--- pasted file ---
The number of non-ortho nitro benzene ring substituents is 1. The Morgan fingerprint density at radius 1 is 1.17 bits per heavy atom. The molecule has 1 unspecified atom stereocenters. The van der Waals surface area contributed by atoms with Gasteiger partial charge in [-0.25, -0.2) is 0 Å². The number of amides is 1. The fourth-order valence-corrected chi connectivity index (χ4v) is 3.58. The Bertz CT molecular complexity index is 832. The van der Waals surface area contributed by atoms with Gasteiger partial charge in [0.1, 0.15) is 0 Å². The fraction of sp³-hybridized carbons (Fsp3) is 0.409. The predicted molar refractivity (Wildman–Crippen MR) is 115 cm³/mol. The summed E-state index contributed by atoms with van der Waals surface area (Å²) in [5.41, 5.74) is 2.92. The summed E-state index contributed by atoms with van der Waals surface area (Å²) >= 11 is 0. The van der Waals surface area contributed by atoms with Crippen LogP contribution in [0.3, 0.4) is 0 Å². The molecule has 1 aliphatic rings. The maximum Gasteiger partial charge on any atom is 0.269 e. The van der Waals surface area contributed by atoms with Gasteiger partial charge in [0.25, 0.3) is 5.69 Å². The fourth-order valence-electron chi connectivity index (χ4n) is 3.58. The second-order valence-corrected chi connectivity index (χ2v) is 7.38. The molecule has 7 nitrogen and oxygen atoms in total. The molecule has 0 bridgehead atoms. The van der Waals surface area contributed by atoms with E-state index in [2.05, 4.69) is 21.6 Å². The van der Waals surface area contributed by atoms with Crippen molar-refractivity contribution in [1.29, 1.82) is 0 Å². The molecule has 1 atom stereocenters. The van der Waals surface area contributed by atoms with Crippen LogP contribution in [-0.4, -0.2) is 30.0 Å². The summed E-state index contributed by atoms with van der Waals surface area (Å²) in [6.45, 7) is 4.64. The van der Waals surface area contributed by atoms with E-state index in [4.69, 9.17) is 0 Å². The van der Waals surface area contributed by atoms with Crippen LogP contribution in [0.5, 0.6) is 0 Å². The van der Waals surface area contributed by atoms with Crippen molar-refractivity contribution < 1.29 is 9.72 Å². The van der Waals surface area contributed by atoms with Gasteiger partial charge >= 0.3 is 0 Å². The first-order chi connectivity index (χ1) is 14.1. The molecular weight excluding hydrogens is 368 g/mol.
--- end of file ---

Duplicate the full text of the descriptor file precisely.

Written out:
The number of non-ortho nitro benzene ring substituents is 1. The Morgan fingerprint density at radius 1 is 1.17 bits per heavy atom. The molecule has 1 unspecified atom stereocenters. The van der Waals surface area contributed by atoms with Gasteiger partial charge in [-0.25, -0.2) is 0 Å². The number of amides is 1. The fourth-order valence-corrected chi connectivity index (χ4v) is 3.58. The Bertz CT molecular complexity index is 832. The van der Waals surface area contributed by atoms with Gasteiger partial charge in [0.1, 0.15) is 0 Å². The fraction of sp³-hybridized carbons (Fsp3) is 0.409. The predicted molar refractivity (Wildman–Crippen MR) is 115 cm³/mol. The summed E-state index contributed by atoms with van der Waals surface area (Å²) in [5.41, 5.74) is 2.92. The summed E-state index contributed by atoms with van der Waals surface area (Å²) >= 11 is 0. The van der Waals surface area contributed by atoms with Crippen LogP contribution in [0.3, 0.4) is 0 Å². The molecule has 1 aliphatic rings. The maximum Gasteiger partial charge on any atom is 0.269 e. The van der Waals surface area contributed by atoms with Gasteiger partial charge in [0.25, 0.3) is 5.69 Å². The fourth-order valence-electron chi connectivity index (χ4n) is 3.58. The second-order valence-corrected chi connectivity index (χ2v) is 7.38. The molecule has 7 nitrogen and oxygen atoms in total. The molecule has 0 bridgehead atoms. The van der Waals surface area contributed by atoms with E-state index in [2.05, 4.69) is 21.6 Å². The van der Waals surface area contributed by atoms with Crippen molar-refractivity contribution in [1.29, 1.82) is 0 Å². The molecule has 1 atom stereocenters. The van der Waals surface area contributed by atoms with Crippen LogP contribution in [-0.4, -0.2) is 30.0 Å². The summed E-state index contributed by atoms with van der Waals surface area (Å²) in [6.45, 7) is 4.64. The van der Waals surface area contributed by atoms with E-state index in [4.69, 9.17) is 0 Å². The van der Waals surface area contributed by atoms with Crippen LogP contribution in [0.5, 0.6) is 0 Å². The van der Waals surface area contributed by atoms with Crippen molar-refractivity contribution < 1.29 is 9.72 Å². The van der Waals surface area contributed by atoms with Gasteiger partial charge >= 0.3 is 0 Å². The first-order chi connectivity index (χ1) is 14.1. The molecular weight excluding hydrogens is 368 g/mol.